When is football not just football? When we make a distinction between football and American football played on a gridiron.
Two very different sports. Players can’t use hands in the former. In the latter, only one or two specialty guys on a team actually kick the ball. Still, the fantasy version of both codes’ highest calling–the Premier League and NFL–share some similarities.
A player draft precedes every fantasy season. Managers set forth lineups each week to accumulate as many points as possible. Player transfers make a huge impact as the season rolls on. And then there’s a strategy. FPL managers stand to learn a few things from studying their NFL fantasy counterparts. We’ll start with these four tips.
Fill scoring positions first
Too many managers in FPL and fantasy NFL draft by marquee player instead of by position.
A better approach might be to fill your side by selecting the best option available for a targeted position rather than name chasing.
Drafting a solid forward or two with your initial picks is a sound strategy. These are the guys responsible for scoring. But just because you wanted Mohamed Salah and he’s already had, doesn’t mean it’s time to chase your preferred goalkeeper. Stick with the forwards and pick the best of the lot at your turn.
This is why a successful manager of NFL fantasy will pick a running back first. The position is a high-use, high-scoring function and frequent match decider.
Draft the best players from sides you dislike the most
Ok, there’s a bit of a psychological trick going on with this tip, and it’s an old tactic used by fantasy NFL managers.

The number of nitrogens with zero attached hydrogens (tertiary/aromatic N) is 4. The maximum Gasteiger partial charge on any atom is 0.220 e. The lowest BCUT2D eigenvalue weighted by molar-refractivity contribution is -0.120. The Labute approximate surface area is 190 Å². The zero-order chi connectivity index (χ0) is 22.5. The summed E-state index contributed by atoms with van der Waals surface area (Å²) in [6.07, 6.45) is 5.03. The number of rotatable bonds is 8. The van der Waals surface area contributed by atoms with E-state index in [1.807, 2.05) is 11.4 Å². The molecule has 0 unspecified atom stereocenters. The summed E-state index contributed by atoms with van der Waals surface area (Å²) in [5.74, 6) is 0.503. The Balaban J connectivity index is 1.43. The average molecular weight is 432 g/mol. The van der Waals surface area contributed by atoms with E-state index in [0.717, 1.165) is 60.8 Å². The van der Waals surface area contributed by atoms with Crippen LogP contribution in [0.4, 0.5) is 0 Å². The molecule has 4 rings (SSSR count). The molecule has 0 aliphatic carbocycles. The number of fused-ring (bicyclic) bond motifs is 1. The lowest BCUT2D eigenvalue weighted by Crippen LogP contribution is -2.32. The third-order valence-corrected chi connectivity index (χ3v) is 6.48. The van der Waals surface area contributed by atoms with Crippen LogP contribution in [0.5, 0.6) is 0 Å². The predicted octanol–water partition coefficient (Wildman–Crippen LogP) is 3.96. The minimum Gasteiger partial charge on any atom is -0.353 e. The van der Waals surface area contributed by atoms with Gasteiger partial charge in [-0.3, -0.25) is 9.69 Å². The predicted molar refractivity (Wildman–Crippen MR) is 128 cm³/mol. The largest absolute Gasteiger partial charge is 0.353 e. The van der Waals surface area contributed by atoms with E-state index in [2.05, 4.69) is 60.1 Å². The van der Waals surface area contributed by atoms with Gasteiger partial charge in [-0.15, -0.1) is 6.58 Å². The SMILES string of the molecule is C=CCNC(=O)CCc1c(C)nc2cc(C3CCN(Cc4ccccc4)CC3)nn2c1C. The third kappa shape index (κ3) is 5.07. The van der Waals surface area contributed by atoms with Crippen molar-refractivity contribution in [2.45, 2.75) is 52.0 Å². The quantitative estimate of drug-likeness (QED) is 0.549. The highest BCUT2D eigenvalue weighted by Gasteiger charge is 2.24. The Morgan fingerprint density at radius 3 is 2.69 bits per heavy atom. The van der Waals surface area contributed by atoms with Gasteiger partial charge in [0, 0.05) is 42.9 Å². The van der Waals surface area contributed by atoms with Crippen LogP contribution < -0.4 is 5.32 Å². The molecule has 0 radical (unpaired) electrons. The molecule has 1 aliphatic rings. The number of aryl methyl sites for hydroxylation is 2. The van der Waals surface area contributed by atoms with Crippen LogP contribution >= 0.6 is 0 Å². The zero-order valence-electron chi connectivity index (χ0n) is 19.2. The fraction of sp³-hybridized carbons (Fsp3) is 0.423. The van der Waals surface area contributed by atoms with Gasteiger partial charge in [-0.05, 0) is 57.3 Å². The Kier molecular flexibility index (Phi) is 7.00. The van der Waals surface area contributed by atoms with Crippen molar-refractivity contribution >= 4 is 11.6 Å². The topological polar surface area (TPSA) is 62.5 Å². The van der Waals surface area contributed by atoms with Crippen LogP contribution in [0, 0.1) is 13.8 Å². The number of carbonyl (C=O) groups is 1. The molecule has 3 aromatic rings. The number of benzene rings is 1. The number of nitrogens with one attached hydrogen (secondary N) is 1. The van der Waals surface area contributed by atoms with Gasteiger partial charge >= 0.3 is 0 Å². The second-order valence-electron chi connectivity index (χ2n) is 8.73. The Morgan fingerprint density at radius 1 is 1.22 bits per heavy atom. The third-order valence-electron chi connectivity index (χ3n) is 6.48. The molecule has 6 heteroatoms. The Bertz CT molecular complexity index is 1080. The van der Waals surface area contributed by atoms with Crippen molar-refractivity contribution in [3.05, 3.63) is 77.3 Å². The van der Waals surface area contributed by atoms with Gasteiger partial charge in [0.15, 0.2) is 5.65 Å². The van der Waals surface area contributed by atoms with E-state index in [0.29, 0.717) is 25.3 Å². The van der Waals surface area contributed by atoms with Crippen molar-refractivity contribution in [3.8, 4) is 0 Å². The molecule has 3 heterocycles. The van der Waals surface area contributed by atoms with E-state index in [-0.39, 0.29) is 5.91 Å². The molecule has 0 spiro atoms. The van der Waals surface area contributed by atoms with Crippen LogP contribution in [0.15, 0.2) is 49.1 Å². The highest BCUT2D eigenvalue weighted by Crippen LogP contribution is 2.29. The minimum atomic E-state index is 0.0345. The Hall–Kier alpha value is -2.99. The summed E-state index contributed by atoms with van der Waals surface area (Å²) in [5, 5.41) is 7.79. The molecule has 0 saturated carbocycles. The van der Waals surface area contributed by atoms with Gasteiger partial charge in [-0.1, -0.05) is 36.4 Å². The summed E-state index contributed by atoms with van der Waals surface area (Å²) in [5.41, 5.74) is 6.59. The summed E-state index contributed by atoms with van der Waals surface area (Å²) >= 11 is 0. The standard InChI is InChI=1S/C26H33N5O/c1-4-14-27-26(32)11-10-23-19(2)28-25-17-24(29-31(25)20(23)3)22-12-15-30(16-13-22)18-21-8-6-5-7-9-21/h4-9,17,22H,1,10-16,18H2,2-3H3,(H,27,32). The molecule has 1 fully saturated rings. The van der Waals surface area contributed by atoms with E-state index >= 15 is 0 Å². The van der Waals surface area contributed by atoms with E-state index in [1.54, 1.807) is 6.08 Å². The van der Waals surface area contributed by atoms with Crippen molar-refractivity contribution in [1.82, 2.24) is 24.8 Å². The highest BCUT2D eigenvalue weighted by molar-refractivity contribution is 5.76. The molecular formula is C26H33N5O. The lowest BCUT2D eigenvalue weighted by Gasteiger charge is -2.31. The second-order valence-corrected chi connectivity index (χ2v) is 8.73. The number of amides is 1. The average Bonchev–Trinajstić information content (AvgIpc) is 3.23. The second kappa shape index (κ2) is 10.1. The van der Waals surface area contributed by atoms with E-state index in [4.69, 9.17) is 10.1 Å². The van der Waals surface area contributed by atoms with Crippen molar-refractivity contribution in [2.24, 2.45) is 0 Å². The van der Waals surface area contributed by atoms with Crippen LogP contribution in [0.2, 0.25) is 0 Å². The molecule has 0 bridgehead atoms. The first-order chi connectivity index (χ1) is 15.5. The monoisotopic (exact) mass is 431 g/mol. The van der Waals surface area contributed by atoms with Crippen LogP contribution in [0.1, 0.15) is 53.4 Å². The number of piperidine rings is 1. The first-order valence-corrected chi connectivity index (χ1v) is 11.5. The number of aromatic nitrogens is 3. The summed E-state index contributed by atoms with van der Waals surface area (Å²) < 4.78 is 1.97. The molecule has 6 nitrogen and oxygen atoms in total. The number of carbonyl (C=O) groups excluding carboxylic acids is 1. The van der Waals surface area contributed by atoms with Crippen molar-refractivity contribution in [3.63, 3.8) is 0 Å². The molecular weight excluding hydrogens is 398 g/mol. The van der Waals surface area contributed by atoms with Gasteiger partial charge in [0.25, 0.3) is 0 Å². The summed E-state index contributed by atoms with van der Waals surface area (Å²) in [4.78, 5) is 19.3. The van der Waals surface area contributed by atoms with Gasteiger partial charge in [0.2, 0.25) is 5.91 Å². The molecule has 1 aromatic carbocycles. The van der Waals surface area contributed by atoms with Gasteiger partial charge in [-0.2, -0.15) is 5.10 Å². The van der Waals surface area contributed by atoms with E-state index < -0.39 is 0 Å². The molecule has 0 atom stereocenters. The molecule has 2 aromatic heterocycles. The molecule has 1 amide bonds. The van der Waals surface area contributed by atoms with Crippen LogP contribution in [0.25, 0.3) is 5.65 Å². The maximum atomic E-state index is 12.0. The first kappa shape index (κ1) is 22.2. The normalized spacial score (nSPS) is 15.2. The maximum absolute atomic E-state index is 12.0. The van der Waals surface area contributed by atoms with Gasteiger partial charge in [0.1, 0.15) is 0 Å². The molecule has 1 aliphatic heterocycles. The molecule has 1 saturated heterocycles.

Most of us were Premier League fans before we became FPL managers. We balance our love for our favorite clubs with the performance needs of our fantasy sides. It’s a tough act. We want our preferred club to win, but we may also need opposing players to rack up points in the fantasy context.
Drafting the best players from those nemesis Premier League sides you can’t stand is a fan’s insurance policy. If these players do well, you’re in line for a bang-up EPL year. If they blow it, you relish in their poor performances as they bring down rival clubs in real life.
Stack Your Lineup With a Do-or-Die Focus
The nature of determining a season champion differs between the Premier League and NFL.
Whereas the Premier League champion is the side with the most points in the table at season’s end, the NFL champion is decided in the Super Bowl, a single game played at the end of the NFL season when the winners of the AFC and NFC meet in a pre-established location.
FPL managers can benefit by shaping their squads with a single contest, must-win mentality from week-to-week.
In terms of the media impact, The Super Bowl is one of the most-watched television events of the year, commercials receive large media coverage, and different sites offer a wide range of exclusive wagering options on football’s biggest match. It’s a spectacle on the world sports stage.
Sure, your FPL side doesn’t receive that kind of attention. But you will find success when you put the sweat equity into managing your line-up as if playing a global championship each week.
Don’t Stick with Failing Players
There’s a saying among NFL fans that the league acronym stands for “Not For Long.” Pro gridiron football places a high value on “what have you done for me lately.” Save for a few superstars, squads are in the habit of benching or cutting players when they fail for too many consecutive games.
Flexibility is key for FPL managers. There’s no reason to hold onto Ben Chilwell because you like the guy if he’s in the midst of a bad run. It could be best for your side to send underperformers packing on transfer.
FPL gives us a free transfer every week. Managers should constantly evaluate their recent stats while keeping an eye on what’s available on the market.
This FPL guest post was written by Xavier.
Get even more Fantasy Premier League Tips by visiting the Fantasy Football Community Homepage.